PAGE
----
The education world lost a true reformer on Christmas Day—and the charter-school world lost one of its true heroes—when Linda Brown passed away at eighty-one at her home in Cambridge, Massachusetts.
It’s now three decades since Linda founded the Massachusetts Charter School Resource Center the same year that Bay State legislators passed the state’s charter school law. A smart and visionary educator, Linda immediately grasped the potential of the new charter idea and resolved to do her utmost to realize it, seizing the opportunity to start brand-new schools that would do right by poor and minority kids.
Linda had seen plenty of such kids in the Boston area and beyond, knew they weren’t well-served by existing public schools, and knew, too, that the private-school sector (where she had long worked) couldn’t muster the capacity or resources to educate more than a handful of them.
Her resolve took its most enduring and powerful form when, in 2001, she launched Building Excellent Schools, a Boston-based but nationally-focused incubator of top-flight talent to create and lead truly excellent charter schools. Note the word “building.” She wasn’t about “fixing” or “improving” schools mired in bureaucracy, contracts, and politics. She was about creating entirely new schools—but the schools she set out to help create had to be excellent.
Linda led BES for seventeen remarkable years—and stayed connected after stepping down as CEO in 2018. At that time, education writer Richard Whitmire pronounced her “godfather to many of America’s best charter schools.”
“Godfather,” it seems, is how this remarkable woman told Whitmire she wanted to be described, after an earlier piece about her carried the headline, “Meet the grandmother of America’s best charter schools.”
Linda was a grandmother in real life, too, beloved by her extended family, but also by dozens, in time hundreds, of the best and brightest and most successful school leaders in the land. She was rigorous and demanding almost beyond imagining, with lofty standards, a steely will, nonstop energy, and awesome organizing skills, but also a big, loving, and generous heart.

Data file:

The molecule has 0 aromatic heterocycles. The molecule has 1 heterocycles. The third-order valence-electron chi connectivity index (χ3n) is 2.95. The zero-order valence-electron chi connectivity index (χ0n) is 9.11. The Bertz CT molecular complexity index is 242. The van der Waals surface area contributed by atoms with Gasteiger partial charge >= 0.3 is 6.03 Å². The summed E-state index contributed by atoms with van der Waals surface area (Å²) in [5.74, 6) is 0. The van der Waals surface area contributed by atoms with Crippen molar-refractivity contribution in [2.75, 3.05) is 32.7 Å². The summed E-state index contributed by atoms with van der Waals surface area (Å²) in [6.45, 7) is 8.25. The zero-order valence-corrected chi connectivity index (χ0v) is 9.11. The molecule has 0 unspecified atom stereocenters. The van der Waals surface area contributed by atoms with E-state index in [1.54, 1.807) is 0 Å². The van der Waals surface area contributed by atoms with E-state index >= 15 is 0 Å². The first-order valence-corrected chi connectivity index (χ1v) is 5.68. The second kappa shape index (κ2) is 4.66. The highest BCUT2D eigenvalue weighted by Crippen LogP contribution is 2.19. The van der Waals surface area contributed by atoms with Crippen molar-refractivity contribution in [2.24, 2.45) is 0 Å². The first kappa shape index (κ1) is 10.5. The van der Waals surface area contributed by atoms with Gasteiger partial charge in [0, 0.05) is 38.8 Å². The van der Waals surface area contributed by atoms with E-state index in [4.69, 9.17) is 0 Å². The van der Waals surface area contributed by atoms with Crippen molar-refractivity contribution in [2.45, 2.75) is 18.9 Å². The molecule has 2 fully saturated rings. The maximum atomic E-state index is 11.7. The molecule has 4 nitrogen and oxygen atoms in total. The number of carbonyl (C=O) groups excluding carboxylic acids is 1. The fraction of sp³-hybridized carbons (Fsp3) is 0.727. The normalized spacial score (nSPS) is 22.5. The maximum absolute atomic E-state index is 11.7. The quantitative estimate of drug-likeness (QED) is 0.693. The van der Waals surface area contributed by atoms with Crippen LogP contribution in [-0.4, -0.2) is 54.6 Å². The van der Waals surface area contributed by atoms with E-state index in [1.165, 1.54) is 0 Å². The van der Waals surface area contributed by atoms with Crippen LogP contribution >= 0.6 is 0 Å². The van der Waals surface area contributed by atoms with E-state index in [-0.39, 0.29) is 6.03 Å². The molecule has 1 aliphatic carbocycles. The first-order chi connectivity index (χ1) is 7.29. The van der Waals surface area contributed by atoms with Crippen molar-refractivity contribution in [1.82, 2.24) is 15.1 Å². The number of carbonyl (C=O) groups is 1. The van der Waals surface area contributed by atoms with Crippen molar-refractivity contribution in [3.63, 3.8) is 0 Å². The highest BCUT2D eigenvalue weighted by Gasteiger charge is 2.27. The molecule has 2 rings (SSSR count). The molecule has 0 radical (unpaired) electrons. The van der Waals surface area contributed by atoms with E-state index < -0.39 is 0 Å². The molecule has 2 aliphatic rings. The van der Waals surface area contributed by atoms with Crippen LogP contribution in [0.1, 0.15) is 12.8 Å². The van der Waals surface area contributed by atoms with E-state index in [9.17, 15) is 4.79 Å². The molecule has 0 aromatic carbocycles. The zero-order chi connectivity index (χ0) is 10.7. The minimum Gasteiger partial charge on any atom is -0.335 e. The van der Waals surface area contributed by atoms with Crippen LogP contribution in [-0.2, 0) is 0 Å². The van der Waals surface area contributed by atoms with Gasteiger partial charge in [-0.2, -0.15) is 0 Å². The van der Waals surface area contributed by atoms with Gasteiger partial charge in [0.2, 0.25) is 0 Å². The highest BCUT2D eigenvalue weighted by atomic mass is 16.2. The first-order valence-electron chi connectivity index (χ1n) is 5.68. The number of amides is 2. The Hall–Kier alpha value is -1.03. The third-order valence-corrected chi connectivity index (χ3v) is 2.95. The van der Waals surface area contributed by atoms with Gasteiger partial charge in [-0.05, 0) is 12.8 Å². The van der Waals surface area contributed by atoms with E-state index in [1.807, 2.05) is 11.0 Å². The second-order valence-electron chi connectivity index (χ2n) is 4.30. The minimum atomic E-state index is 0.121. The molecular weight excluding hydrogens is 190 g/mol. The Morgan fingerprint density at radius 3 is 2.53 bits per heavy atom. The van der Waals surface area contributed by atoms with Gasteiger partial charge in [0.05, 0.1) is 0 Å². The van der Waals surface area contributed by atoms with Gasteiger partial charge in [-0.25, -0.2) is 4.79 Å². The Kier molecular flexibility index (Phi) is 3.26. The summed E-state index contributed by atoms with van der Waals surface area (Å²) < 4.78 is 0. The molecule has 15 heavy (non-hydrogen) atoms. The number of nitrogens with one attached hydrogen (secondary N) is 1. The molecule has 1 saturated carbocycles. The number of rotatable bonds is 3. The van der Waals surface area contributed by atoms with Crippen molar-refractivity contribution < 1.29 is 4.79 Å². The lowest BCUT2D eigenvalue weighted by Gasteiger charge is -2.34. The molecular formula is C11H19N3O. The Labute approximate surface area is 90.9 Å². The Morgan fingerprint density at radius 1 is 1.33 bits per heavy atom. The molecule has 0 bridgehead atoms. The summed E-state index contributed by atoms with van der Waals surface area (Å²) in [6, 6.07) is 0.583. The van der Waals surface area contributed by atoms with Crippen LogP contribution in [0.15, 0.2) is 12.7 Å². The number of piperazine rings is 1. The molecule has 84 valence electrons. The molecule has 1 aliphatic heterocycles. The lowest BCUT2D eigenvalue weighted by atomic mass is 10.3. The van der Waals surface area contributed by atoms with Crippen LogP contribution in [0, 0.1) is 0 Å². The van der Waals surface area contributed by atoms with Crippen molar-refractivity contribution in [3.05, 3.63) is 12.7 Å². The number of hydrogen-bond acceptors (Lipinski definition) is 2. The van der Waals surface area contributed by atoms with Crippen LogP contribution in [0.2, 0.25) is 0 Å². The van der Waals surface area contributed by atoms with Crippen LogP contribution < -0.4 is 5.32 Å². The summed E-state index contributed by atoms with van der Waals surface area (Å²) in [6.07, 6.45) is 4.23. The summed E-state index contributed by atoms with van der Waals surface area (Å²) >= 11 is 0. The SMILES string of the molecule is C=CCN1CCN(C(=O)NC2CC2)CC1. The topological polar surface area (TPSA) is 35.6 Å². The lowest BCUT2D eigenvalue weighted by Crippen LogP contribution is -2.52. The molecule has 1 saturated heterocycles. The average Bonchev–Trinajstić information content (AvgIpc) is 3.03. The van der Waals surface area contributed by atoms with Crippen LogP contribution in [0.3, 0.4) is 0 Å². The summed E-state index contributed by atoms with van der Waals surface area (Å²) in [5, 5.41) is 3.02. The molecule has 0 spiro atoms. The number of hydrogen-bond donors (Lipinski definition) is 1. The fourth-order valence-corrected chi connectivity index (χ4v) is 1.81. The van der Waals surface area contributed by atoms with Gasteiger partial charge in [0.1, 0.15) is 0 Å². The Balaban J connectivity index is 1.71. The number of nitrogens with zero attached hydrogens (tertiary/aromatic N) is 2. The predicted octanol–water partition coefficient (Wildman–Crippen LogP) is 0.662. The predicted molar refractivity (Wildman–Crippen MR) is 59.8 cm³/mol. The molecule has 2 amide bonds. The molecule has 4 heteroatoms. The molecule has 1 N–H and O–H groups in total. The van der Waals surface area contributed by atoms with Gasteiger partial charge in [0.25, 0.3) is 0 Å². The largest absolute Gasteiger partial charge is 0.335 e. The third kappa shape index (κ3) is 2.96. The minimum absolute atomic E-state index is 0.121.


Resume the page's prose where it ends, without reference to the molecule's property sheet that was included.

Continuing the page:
To be accepted as a BES fellow was a big deal, a two-year commitment by the would-be charter-starter and a huge outlay by the philanthropic supporters of Linda’s work. As Whitmire wrote back in 2015, “The investment BES puts into each fellow is enormous: about $250,000 just for the fellowship—one year of touring top charters and designing your own charter, a second year preparing to open a school. Some get startup grants from BES, which raises the stakes to $500,000 per fellow picked. BES’s acceptance rate for its roughly dozen-a-year fellowships is less than two in one hundred, far lower that the world’s most selective universities.”
But it has paid off—and repaid—and done great things for more than 100,000 kids. In a tribute within her obituary, Howard Fuller—another charter godfather—says, “the ongoing work to change education in America over the last thirty years has produced relatively few superheroes. Linda Brown is one of them. She had an uncommon level of commitment and dedication to create schools that changed the trajectory of the lives of our most disadvantaged children... There are now terrific school leaders all over the country because of Linda.”
May there please be more like her. And may she rest in peace.